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Effects Of Postal Service Cuts Could Ripple Through Middle Class

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Weekend Edition Saturday host Scott Simon talks with Philip Rubio, assistant professor of history at North Carolina A&T State University, about how the series of cuts in Saturday delivery, office closures and other budget-saving measures will affect groups that have historically relied on jobs with the Postal Service. Rubio is the author of There's Always Work at the Post Office. Before he became a history professor, Rubio carried mail for the Postal Service for 20 years.
NPR

In 'Porcelain,' Moby Searches For Validation And Finds Unlikely Success

The electronic musician's new memoir traces his journey from Connecticut suburbs to New York City raves. It's a tale of dance clubs, DJs and Manhattan in the 1990s full of self-deprecating humor.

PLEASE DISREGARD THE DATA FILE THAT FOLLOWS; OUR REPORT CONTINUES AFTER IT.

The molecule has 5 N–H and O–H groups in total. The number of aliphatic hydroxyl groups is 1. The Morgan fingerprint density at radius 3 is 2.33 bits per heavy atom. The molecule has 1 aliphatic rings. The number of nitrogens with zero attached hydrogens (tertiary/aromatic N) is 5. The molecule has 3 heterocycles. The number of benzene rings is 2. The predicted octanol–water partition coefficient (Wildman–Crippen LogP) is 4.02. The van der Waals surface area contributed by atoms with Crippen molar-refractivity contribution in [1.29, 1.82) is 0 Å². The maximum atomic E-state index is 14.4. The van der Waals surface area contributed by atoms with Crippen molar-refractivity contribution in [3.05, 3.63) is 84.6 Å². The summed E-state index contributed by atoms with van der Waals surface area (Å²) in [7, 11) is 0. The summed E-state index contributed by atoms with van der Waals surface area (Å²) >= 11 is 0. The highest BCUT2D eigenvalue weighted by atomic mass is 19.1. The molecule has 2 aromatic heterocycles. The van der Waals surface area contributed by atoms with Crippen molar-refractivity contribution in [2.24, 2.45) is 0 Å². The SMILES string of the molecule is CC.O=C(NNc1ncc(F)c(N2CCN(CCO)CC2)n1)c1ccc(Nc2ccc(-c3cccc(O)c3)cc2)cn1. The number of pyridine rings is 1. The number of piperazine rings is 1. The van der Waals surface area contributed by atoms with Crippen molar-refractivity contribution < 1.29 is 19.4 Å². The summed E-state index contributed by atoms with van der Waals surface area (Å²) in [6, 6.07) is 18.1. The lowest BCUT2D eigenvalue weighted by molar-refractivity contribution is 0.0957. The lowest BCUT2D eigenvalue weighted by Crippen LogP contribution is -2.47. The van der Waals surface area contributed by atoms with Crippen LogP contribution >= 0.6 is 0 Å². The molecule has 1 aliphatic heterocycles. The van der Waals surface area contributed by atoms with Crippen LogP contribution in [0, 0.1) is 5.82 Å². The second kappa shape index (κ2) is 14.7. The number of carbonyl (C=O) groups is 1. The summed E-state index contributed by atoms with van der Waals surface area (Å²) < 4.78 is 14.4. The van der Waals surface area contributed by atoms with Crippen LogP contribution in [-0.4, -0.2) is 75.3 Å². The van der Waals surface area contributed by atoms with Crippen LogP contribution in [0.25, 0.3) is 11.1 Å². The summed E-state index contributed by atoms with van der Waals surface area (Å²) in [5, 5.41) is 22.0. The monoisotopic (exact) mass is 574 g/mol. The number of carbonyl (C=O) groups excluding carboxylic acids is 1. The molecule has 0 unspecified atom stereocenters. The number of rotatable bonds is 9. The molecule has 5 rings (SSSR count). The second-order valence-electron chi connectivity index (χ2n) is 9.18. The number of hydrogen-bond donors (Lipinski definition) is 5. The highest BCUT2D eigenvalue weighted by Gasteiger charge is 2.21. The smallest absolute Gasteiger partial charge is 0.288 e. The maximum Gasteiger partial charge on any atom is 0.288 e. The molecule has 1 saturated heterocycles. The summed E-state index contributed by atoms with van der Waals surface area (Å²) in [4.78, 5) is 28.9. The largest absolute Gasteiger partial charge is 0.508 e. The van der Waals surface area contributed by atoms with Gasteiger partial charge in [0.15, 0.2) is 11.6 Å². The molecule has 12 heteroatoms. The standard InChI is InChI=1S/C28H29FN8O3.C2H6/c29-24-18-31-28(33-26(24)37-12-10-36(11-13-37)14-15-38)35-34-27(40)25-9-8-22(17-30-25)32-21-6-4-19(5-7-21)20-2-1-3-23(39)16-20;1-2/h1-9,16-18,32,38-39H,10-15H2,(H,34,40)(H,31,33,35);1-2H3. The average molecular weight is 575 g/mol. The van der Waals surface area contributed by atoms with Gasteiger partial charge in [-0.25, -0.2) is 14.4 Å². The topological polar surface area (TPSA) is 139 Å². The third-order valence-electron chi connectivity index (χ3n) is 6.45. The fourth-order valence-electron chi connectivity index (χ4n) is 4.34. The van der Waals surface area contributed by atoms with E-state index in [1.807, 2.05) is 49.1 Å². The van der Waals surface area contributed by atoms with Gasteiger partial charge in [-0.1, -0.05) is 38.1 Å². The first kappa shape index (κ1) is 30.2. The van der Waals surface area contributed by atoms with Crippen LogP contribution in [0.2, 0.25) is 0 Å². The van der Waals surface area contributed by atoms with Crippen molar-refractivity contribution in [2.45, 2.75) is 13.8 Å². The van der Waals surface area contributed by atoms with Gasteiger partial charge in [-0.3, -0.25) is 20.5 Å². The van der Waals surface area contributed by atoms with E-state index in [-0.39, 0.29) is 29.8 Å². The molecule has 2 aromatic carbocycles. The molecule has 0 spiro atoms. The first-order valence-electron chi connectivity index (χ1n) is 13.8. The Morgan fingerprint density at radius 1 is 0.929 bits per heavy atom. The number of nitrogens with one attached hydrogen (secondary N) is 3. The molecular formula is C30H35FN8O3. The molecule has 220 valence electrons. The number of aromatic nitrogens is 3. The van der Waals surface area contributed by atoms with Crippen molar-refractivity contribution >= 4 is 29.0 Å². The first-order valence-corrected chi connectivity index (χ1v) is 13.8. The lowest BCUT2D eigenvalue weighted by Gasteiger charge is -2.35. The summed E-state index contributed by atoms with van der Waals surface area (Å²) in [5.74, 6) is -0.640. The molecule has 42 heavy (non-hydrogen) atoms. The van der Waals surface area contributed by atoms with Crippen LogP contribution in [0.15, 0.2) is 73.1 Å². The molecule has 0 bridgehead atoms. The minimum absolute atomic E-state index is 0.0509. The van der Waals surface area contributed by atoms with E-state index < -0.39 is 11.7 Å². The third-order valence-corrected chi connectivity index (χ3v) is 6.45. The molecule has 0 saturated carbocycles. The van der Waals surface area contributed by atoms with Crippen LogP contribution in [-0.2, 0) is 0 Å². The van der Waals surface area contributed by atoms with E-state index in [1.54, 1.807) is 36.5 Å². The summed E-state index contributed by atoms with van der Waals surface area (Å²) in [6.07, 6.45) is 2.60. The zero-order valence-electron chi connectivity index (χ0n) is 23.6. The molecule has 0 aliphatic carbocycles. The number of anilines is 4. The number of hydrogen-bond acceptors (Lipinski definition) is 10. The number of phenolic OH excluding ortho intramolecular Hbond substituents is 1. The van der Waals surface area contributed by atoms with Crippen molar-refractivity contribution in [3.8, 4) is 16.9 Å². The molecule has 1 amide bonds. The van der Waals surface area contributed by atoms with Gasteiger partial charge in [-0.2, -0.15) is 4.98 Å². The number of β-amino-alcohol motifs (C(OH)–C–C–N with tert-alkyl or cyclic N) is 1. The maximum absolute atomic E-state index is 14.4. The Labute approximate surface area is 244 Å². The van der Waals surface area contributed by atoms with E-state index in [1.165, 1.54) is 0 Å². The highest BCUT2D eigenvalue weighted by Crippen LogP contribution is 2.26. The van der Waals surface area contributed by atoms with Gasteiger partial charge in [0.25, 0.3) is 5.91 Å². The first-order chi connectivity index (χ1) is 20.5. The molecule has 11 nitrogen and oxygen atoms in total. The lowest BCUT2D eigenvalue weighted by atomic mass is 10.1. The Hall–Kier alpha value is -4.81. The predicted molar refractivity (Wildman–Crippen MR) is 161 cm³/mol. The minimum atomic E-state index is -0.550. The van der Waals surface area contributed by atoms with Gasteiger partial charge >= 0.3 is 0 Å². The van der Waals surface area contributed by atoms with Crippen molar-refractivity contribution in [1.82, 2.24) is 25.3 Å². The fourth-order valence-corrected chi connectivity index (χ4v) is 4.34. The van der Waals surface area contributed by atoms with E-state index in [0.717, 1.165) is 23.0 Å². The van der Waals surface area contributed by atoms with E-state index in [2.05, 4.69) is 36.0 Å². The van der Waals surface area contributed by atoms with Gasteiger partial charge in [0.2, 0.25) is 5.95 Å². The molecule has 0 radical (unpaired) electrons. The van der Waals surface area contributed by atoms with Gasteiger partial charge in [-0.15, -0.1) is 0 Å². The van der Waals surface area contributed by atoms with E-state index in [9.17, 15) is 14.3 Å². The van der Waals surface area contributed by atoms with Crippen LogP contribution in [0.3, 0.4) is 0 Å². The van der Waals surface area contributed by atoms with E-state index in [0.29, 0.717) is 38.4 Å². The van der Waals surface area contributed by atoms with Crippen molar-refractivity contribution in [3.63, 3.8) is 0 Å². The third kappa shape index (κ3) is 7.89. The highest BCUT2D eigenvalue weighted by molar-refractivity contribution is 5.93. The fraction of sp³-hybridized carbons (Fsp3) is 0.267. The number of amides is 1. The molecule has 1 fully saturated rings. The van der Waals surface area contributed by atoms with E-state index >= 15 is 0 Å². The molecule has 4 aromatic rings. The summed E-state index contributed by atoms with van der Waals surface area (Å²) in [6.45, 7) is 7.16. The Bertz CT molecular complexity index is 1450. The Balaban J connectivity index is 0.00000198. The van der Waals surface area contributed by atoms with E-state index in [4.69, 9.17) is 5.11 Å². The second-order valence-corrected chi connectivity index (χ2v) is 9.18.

NPR

To Survive The Bust Cycle, Farmers Go Back To Business-School Basics

Farming is entering its third year on the bust side of the cycle. Major crop prices are low, while expenses like seed, fertilizer and land remain high. That means getting creative to succeed.
WAMU 88.5

Power Plant Fight In Prince George's County

A predominantly African American community in rural Prince George's County recently filed a federal civil rights complaint in response to plans to build a third power plant in one town, and fifth in the region.

NPR

Reports Peg Tech Billionaire As Funder Of Hulk Hogan's Case Against Gawker

The New York Times says entrepreneur Peter Thiel confirms he has been bankrolling the ex-wrestler's lawsuit. Gawker is appealing a jury award to Hogan of $140 million over publication of a sex tape.

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